This is the day I escaped the staff room of the Toyota Yogo school, a small victory in the typing, but a large victory in the enjoyment of my day. The first period hit the last straw with me, when I was in the staff room and EVERYONE left, leaving the lights a flickering dim and me all by myself. I figured, I didn't care what anyone said about where I was supposed to spend my “free” time, I was going to get out of this room and do something, ANYTHING. So I wandered down the hall and down the steps to where the students were just wrapping up their entering of the building. There I waved and said “Good Morning” to the entering students, who cheerfully responded in whatever manner they could.
Eventually that ran out, and realizing that nobody else was there to greet, I decided to wander around and see if just by being around, if something to do might present itself. I wandered left and ended up with the Elementary School kids. In addition to running into Etsushi and Shion from my first grade Jikoshoukai lesson of last week (both of whom instantly recognized me), I also talked and played with a bunch of other kids. The teachers didn't appear to mind. Apparently, this is the point of the day where the kids use the bathroom (a big deal for about 60 total kids with major physical disabilities, many requiring wheelchairs) and fool around before their first class.
After it began to look like the classes were getting in gear, I waved goodbye to all of the kids and continued back down the hall towards the Entrance Area. There I saw a pair of women moving wheelchairs around and sweeping. I instantly asked if I could help, and helped move wheelchairs and sweep for a little bit, as the two women engaged me in conversation about where I was from, my life in Japan, what I thought of teaching etc. In that interchange, I really began to feel like I was having natural, conversational Japanese. My grammar still needs work, and I'm lacking crazy in the vocabulary department, but I was able to hold up my end of the conversation, and even crack jokes about how the school lunches are continually delicious yet surprising. I shared my french fries with eyes story with much laughter around. They were also impressed that I had eaten my entire plate of Natto (I had my camera, so I showed them that along with pictures of my kids from Ohata), and that I knew how to cook with Soy Sauce. In short, it was a regular conversation. Not too much on the awkward pauses and I FELT comfortable having it. This was another victory for me, and I was happy for it.
When the bell rang, I had to hurry to my first class “Asobi” (which means Playtime). This was super great! There was an indoor seasaw and something called a “branko” which is like a seasaw but shaped like a boat. I got to demonstrate with the Branko first, and then helped some of the other kids while they rode. Like many things in Japanese schools, the riding was accompanied by song, which is fun and educational for all involved (especially me!) I learned some new vocabulary (tree branch) and had a great time singing as we all took our imaginary journeys on the school rides.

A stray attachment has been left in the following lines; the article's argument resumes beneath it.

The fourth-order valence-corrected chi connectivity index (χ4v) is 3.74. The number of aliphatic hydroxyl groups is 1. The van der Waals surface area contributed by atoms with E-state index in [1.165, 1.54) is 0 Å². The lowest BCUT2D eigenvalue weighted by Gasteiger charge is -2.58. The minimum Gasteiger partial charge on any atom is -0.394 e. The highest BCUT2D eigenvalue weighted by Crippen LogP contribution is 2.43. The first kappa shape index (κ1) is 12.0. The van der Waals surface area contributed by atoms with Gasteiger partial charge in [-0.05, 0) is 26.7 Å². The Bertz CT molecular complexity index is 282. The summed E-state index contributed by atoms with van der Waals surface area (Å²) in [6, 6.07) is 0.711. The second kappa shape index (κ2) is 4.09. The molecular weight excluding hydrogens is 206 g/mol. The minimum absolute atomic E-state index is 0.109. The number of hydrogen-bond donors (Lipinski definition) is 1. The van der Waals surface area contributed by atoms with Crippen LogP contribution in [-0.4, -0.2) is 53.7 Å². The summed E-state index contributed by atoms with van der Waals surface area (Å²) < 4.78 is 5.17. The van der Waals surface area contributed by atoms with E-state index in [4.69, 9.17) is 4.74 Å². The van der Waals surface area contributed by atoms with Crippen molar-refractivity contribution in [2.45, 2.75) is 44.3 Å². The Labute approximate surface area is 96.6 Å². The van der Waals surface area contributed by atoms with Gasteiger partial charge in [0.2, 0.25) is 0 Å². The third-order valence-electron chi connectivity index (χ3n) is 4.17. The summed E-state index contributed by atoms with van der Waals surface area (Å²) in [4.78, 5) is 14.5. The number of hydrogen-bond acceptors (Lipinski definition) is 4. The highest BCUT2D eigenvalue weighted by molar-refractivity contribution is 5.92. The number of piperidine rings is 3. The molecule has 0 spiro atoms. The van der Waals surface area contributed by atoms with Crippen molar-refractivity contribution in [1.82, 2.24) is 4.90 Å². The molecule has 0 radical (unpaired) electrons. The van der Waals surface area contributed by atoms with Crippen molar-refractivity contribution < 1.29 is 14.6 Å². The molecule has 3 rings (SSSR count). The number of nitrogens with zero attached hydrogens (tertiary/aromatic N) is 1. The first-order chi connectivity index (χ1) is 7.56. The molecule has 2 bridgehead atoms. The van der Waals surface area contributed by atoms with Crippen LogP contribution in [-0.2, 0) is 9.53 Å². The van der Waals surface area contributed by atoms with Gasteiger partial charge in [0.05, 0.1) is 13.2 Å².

After Asobi was another Songs class. During that, I got to demonstrate some English by doing “Head, Shoulders, Knees and Toes” while the kids either moved or were manipulated into the appropriate positions. The morning Songs class has some quite disabled children, so many have to be moved around (and there's lots of physical contact) but they seem to have fun.
Next was another free period. I tried to recreate my morning, wandering around to see if I could put myself in the path of work, but the day was in motion so this was not successful. After lunch, my next two classes were filled though, so I counted this one as a loss and went back to the Staff Room and studied Japanese. I don't (at all) mind having some free time, just not hours with nothing to do.
Next class was Afternoon Songs. This is my favorite Songs class because the kids are actually learning a full song, very slowly, with meaning interpretations, which means I get to learn a full song too with the meanings interpreted. I think the teacher knows I'm really using this as a study aid, because she'll often ask how things are said in English, or give me an English translation of certain less obvious words. The song we're learning “Arukou” (let's walk) is a really fun and whimsical song about moving through life as a day of walking. Or at least that's how I see it. At every class, we've all gone “walking” (though most of the students are in wheelchairs which seems strange on the surface), holding hands or pushing kids in chairs (whatever their preference). It's fun, and I am able to slowly get a better idea of these student's abilities.
The first week, I was a little overwhelmed with the sheer variety of problems and needs, and really had no idea of what these kids (especially the non-vocal ones) were capable of doing. But they continually surprise me. Especially the high schoolers, many of whom are actually quite bright. One of my students, especially, has excellent English skills. Last class, we were involved in a pretty complex discussion of anime conventions, manga artists etc. The conversation was mostly in English, though I did try to translate/reinforce some stuff with Japanese if it seemed obscure. As I was leaving, I heard him explaining what I'd said to another girl in the class in rapidfire Japanese. I'm thinking of printing out some webcomics for him; any advice on which would be good are greatly appreciated.
Insert pithy wrap up statement here.